Latter-day Saints revere the Book of Mormon for its role in re-establishing truth that was lost, or made dim, by a Biblical interpretation process that confused or omitted certain “plain and precious” parts of God’s message to the world. 

One of the lesser-appreciated truths clarified in the Book of Mormon is the role of anger in subverting the long-term trajectory of both individuals and entire communities, through a variety of means.  For instance, virtually all scriptural references to a people being “stirred up to anger”[1] happen in the Book of Mormon. 

In part I, I summarized the way in which Mormons Building Bridges (and other allied organizations) became a persuasive force that convinced many Latter-day Saints to adopt the larger narrative of the gay rights movement, along with its accompanying anger (and built-in explanations for that anger).        

In that first part, I only began to touch on problems with that larger narrative frame – mostly focusing, instead, on how these new ways of seeing identity and sexuality became a significant wedge for so many people in their faith – effectively distancing so many precious brothers and sisters from their spiritual home, and leaving them wounded in their attachment to anything related to the same.  As one woman told me recently, “I’ve got to stay away from the Church…it’s just too toxic for me!”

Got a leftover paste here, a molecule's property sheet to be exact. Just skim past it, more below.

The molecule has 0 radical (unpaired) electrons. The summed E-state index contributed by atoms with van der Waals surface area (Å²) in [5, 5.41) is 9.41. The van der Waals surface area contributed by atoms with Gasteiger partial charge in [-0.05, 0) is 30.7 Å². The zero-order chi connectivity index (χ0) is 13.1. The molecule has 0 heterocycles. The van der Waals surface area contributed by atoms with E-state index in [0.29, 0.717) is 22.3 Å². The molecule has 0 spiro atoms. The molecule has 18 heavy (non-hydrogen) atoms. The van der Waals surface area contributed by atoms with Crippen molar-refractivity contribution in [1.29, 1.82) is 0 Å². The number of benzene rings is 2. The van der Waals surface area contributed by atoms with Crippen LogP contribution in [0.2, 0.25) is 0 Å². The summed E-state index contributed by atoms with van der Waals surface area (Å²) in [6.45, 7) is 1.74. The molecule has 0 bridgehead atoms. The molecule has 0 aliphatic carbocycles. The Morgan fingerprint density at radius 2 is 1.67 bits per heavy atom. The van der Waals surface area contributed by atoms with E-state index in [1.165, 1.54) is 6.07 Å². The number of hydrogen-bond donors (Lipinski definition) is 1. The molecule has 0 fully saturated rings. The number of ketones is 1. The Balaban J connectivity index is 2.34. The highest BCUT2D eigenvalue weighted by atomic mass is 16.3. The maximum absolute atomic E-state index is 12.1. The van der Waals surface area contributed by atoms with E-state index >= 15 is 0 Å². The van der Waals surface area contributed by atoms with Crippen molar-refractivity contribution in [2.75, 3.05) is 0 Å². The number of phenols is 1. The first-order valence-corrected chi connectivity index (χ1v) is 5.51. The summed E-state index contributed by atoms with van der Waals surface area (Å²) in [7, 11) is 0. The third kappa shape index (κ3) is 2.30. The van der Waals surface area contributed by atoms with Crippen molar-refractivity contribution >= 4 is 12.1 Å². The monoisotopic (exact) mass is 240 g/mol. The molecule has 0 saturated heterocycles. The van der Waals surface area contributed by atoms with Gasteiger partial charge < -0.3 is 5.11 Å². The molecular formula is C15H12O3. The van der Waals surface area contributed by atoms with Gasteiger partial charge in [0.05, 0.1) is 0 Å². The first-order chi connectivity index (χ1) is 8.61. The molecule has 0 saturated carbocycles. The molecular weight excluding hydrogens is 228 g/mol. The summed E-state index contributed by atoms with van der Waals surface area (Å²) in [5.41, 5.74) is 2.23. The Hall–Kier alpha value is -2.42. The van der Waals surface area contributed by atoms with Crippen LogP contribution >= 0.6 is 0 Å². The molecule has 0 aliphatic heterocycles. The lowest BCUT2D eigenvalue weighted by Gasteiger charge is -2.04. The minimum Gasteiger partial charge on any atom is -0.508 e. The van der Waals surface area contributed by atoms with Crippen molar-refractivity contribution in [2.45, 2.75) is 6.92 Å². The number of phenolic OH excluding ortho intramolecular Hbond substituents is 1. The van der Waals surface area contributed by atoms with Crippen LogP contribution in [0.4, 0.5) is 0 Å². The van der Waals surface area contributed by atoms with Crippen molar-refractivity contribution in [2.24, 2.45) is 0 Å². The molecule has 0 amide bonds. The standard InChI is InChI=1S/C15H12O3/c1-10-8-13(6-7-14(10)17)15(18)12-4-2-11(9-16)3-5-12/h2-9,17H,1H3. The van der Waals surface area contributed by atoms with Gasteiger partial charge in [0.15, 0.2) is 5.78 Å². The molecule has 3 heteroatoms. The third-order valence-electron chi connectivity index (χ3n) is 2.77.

In what follows, I round out the picture, introducing an alternative way to make sense of this movement that has unfolded and overflowed into members’ lives – one that contrasts sharply with the framework outlined in Part I (true-identity discovery in a larger movement about liberation and civil rights that welcomes any allies willing to stand by their bravery).